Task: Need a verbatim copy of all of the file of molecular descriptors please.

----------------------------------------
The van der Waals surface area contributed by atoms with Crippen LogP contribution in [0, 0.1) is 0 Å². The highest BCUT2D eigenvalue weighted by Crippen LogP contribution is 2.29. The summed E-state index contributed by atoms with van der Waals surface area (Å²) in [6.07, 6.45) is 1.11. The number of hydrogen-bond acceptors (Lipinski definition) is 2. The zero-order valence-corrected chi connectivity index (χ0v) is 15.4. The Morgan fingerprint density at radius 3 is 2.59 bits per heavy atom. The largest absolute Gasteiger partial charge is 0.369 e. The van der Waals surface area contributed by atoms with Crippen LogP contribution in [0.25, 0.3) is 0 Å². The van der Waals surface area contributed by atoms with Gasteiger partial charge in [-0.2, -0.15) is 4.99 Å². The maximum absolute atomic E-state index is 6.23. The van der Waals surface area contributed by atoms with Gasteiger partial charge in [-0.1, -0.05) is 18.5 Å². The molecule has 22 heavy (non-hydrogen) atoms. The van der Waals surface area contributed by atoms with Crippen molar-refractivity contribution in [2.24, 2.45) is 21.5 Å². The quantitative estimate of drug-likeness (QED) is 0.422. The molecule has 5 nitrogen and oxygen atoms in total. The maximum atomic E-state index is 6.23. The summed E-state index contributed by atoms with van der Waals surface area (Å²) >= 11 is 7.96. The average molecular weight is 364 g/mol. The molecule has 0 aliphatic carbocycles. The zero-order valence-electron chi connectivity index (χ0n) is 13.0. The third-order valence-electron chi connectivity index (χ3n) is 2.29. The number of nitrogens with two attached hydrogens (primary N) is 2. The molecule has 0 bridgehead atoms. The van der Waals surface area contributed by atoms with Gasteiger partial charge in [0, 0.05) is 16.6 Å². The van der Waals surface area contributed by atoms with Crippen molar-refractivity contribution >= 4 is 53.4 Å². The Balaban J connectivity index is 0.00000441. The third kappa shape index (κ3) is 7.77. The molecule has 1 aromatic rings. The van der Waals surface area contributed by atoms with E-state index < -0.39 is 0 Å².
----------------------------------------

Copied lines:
The van der Waals surface area contributed by atoms with Crippen LogP contribution in [0, 0.1) is 0 Å². The highest BCUT2D eigenvalue weighted by Crippen LogP contribution is 2.29. The summed E-state index contributed by atoms with van der Waals surface area (Å²) in [6.07, 6.45) is 1.11. The number of hydrogen-bond acceptors (Lipinski definition) is 2. The zero-order valence-corrected chi connectivity index (χ0v) is 15.4. The Morgan fingerprint density at radius 3 is 2.59 bits per heavy atom. The largest absolute Gasteiger partial charge is 0.369 e. The van der Waals surface area contributed by atoms with Crippen LogP contribution in [0.25, 0.3) is 0 Å². The van der Waals surface area contributed by atoms with Gasteiger partial charge in [-0.2, -0.15) is 4.99 Å². The maximum absolute atomic E-state index is 6.23. The van der Waals surface area contributed by atoms with Gasteiger partial charge in [-0.1, -0.05) is 18.5 Å². The molecule has 22 heavy (non-hydrogen) atoms. The van der Waals surface area contributed by atoms with Crippen molar-refractivity contribution in [2.24, 2.45) is 21.5 Å². The quantitative estimate of drug-likeness (QED) is 0.422. The molecule has 5 nitrogen and oxygen atoms in total. The maximum atomic E-state index is 6.23. The summed E-state index contributed by atoms with van der Waals surface area (Å²) >= 11 is 7.96. The average molecular weight is 364 g/mol. The molecule has 0 aliphatic carbocycles. The zero-order valence-electron chi connectivity index (χ0n) is 13.0. The third-order valence-electron chi connectivity index (χ3n) is 2.29. The number of nitrogens with two attached hydrogens (primary N) is 2. The molecule has 0 bridgehead atoms. The van der Waals surface area contributed by atoms with Gasteiger partial charge in [0, 0.05) is 16.6 Å². The van der Waals surface area contributed by atoms with Crippen molar-refractivity contribution >= 4 is 53.4 Å². The Balaban J connectivity index is 0.00000441. The third kappa shape index (κ3) is 7.77. The molecule has 1 aromatic rings. The van der Waals surface area contributed by atoms with E-state index < -0.39 is 0 Å².